When a Conflict of Interest Isn't But Should Be: The Carlos Bustamante Story
First of three parts...
There are political hacks, and then there is SanTana councilmember Carlos Bustamante, the Orange County Republican Party's Great Brown Hope and a man who seemingly never met a political donation he didn't accept and subsequently vote for his donor's interests. Seriously, people: I've read through hundreds of campaign-finance records and tracked multiple politicians in my years at the Weekly, but Bustamante is one of the hackiest of the hack I've encountered.
We were going to limit our mini-investigation of Bustamante to two posts, but the ever-vigilant Orange Juice! clued us into something. Tomorrow, the SanTana City Council will decide on whether to loan C & C Development nearly $9 million to acquire and renovate properties in the city's Townsend neighborhood. It's almost a near-certainty: in March of last year, the SanTana Housing Authority helped C & C head Barry Cottle secure a $15 million tax-exempt bond for another project in the city. Not only that, but Bustamante owes Cottle something. On Dec. 21, 2006, Cottle and his relative Mary Cottle each donated $249 toward Bustamante's failed 2007 First Supervisorial run, neatly evading SanTana campaign finance rules which state councilmembers can't vote on projects for 12 months involving anyone who donated $250 or more "to the councilmember or to any campaign committee controlled by the councilmember."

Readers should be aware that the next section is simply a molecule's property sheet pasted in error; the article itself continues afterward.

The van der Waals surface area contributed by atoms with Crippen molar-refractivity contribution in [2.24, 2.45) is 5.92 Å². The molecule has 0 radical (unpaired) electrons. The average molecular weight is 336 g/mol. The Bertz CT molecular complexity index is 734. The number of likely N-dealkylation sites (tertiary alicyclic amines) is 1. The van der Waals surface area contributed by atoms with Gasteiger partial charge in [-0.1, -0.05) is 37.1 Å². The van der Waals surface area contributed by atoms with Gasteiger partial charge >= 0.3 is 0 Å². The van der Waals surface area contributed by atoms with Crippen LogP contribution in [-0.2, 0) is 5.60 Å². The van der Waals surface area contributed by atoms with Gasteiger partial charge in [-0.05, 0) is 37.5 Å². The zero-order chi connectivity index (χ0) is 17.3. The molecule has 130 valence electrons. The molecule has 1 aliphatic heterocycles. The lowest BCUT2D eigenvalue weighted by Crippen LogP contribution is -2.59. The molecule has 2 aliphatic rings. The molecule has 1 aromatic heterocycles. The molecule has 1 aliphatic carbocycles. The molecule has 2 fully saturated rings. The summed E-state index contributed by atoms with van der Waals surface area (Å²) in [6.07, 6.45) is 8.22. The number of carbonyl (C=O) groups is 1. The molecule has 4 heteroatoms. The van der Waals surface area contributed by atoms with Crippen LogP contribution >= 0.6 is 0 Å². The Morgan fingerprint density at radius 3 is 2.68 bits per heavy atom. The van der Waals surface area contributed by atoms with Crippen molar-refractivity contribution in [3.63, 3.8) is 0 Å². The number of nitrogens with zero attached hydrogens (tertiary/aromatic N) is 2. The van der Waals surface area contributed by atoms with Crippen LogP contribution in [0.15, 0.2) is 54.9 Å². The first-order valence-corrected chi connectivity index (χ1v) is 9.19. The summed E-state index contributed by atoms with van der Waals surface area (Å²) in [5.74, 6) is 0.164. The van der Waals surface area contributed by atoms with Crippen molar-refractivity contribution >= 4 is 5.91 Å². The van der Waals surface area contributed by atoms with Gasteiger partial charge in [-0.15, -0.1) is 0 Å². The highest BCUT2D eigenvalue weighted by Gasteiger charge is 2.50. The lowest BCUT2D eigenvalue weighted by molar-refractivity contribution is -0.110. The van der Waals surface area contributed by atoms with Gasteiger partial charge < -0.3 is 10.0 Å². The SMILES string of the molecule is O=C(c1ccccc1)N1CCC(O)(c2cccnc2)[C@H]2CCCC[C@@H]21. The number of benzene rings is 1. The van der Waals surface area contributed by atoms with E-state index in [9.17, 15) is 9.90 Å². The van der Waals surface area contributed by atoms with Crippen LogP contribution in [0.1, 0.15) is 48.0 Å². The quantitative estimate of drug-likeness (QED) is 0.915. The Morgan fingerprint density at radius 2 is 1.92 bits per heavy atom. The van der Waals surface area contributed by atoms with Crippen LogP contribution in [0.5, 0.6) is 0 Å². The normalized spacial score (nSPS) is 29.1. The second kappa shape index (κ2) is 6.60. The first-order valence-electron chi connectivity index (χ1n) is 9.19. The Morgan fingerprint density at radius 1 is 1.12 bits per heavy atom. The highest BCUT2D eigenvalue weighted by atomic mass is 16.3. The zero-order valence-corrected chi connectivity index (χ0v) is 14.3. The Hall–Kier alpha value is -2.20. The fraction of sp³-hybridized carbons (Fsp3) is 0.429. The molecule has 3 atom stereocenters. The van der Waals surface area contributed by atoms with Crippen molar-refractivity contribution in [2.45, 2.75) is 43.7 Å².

Even if the Cottles did give Bustamante $250, he'd still be able to vote on C & C's request since more than a year has passed since the Cottles' donations. Interestingly enough, the original vote on the project was scheduled for Dec. 3 but postponed an extra 30 days per a city council vote.
Now, nowhere in this episode did Bustamante come close to running afoul of conflict-of-interest laws--he merely accepted money from an ingeniously donating developer on whose project he'll probably vote on tomorrow night. But Bustamante hasn't always been so careful about letting a year pass before voting on his patrons' projects.
Visit this blog Tuesday morning for Part 2...